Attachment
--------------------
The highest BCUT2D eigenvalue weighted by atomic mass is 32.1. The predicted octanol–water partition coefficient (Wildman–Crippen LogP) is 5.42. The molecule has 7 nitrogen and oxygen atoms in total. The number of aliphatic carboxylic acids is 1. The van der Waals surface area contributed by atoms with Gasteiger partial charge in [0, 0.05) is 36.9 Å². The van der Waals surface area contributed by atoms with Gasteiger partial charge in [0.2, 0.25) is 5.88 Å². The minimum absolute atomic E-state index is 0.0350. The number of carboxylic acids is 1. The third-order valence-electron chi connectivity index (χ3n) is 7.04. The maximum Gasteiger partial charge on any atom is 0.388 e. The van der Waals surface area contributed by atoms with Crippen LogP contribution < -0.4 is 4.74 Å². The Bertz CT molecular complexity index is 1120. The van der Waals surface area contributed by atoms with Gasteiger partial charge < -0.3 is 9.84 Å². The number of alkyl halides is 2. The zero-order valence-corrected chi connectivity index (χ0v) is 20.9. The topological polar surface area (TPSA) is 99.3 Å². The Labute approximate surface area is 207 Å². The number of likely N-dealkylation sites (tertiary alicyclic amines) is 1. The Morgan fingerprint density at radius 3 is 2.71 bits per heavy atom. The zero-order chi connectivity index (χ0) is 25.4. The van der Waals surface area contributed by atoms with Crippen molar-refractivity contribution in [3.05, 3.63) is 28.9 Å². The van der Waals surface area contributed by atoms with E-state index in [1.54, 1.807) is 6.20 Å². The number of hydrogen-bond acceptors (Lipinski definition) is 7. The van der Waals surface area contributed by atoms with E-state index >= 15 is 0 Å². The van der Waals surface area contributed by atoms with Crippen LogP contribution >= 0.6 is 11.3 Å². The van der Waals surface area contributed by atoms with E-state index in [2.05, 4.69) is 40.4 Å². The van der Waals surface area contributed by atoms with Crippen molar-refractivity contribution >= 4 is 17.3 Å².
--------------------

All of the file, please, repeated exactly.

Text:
The highest BCUT2D eigenvalue weighted by atomic mass is 32.1. The predicted octanol–water partition coefficient (Wildman–Crippen LogP) is 5.42. The molecule has 7 nitrogen and oxygen atoms in total. The number of aliphatic carboxylic acids is 1. The van der Waals surface area contributed by atoms with Gasteiger partial charge in [0, 0.05) is 36.9 Å². The van der Waals surface area contributed by atoms with Gasteiger partial charge in [0.2, 0.25) is 5.88 Å². The minimum absolute atomic E-state index is 0.0350. The number of carboxylic acids is 1. The third-order valence-electron chi connectivity index (χ3n) is 7.04. The maximum Gasteiger partial charge on any atom is 0.388 e. The van der Waals surface area contributed by atoms with Crippen LogP contribution < -0.4 is 4.74 Å². The Bertz CT molecular complexity index is 1120. The van der Waals surface area contributed by atoms with Gasteiger partial charge < -0.3 is 9.84 Å². The number of alkyl halides is 2. The zero-order valence-corrected chi connectivity index (χ0v) is 20.9. The topological polar surface area (TPSA) is 99.3 Å². The Labute approximate surface area is 207 Å². The number of likely N-dealkylation sites (tertiary alicyclic amines) is 1. The Morgan fingerprint density at radius 3 is 2.71 bits per heavy atom. The zero-order chi connectivity index (χ0) is 25.4. The van der Waals surface area contributed by atoms with Crippen molar-refractivity contribution in [3.05, 3.63) is 28.9 Å². The van der Waals surface area contributed by atoms with E-state index in [1.54, 1.807) is 6.20 Å². The number of hydrogen-bond acceptors (Lipinski definition) is 7. The van der Waals surface area contributed by atoms with E-state index >= 15 is 0 Å². The van der Waals surface area contributed by atoms with Crippen LogP contribution >= 0.6 is 11.3 Å². The van der Waals surface area contributed by atoms with E-state index in [2.05, 4.69) is 40.4 Å². The van der Waals surface area contributed by atoms with Crippen molar-refractivity contribution >= 4 is 17.3 Å².